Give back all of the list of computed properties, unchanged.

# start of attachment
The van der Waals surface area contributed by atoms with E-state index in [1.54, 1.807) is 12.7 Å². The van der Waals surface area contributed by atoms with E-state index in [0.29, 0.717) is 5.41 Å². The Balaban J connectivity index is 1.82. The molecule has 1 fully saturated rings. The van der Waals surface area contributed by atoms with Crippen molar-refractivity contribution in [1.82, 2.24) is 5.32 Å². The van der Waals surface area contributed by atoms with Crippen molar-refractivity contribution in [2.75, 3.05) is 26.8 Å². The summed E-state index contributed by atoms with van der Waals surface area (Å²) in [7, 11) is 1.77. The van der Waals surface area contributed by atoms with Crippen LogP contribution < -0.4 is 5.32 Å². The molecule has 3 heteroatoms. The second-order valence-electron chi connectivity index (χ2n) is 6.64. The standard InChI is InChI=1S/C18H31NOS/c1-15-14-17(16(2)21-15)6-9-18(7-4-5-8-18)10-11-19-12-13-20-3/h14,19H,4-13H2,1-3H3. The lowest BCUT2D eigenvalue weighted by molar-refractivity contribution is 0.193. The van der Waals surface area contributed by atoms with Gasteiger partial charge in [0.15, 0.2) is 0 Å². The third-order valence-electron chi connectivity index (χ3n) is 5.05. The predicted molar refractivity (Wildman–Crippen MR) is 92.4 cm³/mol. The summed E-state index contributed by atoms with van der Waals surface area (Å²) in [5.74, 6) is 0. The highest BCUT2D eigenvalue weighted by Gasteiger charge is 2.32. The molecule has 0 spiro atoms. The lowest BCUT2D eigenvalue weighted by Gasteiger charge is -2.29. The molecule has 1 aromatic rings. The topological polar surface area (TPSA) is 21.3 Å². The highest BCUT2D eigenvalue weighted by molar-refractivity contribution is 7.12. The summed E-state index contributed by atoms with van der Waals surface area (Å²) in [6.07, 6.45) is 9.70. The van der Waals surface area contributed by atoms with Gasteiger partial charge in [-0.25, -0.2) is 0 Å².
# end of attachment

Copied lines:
The van der Waals surface area contributed by atoms with E-state index in [1.54, 1.807) is 12.7 Å². The van der Waals surface area contributed by atoms with E-state index in [0.29, 0.717) is 5.41 Å². The Balaban J connectivity index is 1.82. The molecule has 1 fully saturated rings. The van der Waals surface area contributed by atoms with Crippen molar-refractivity contribution in [1.82, 2.24) is 5.32 Å². The van der Waals surface area contributed by atoms with Crippen molar-refractivity contribution in [2.75, 3.05) is 26.8 Å². The summed E-state index contributed by atoms with van der Waals surface area (Å²) in [7, 11) is 1.77. The van der Waals surface area contributed by atoms with Crippen LogP contribution < -0.4 is 5.32 Å². The molecule has 3 heteroatoms. The second-order valence-electron chi connectivity index (χ2n) is 6.64. The standard InChI is InChI=1S/C18H31NOS/c1-15-14-17(16(2)21-15)6-9-18(7-4-5-8-18)10-11-19-12-13-20-3/h14,19H,4-13H2,1-3H3. The lowest BCUT2D eigenvalue weighted by molar-refractivity contribution is 0.193. The van der Waals surface area contributed by atoms with Gasteiger partial charge in [0.15, 0.2) is 0 Å². The third-order valence-electron chi connectivity index (χ3n) is 5.05. The predicted molar refractivity (Wildman–Crippen MR) is 92.4 cm³/mol. The summed E-state index contributed by atoms with van der Waals surface area (Å²) in [5.74, 6) is 0. The highest BCUT2D eigenvalue weighted by Gasteiger charge is 2.32. The molecule has 0 spiro atoms. The lowest BCUT2D eigenvalue weighted by Gasteiger charge is -2.29. The molecule has 1 aromatic rings. The topological polar surface area (TPSA) is 21.3 Å². The highest BCUT2D eigenvalue weighted by molar-refractivity contribution is 7.12. The summed E-state index contributed by atoms with van der Waals surface area (Å²) in [6.07, 6.45) is 9.70. The van der Waals surface area contributed by atoms with Gasteiger partial charge in [-0.25, -0.2) is 0 Å².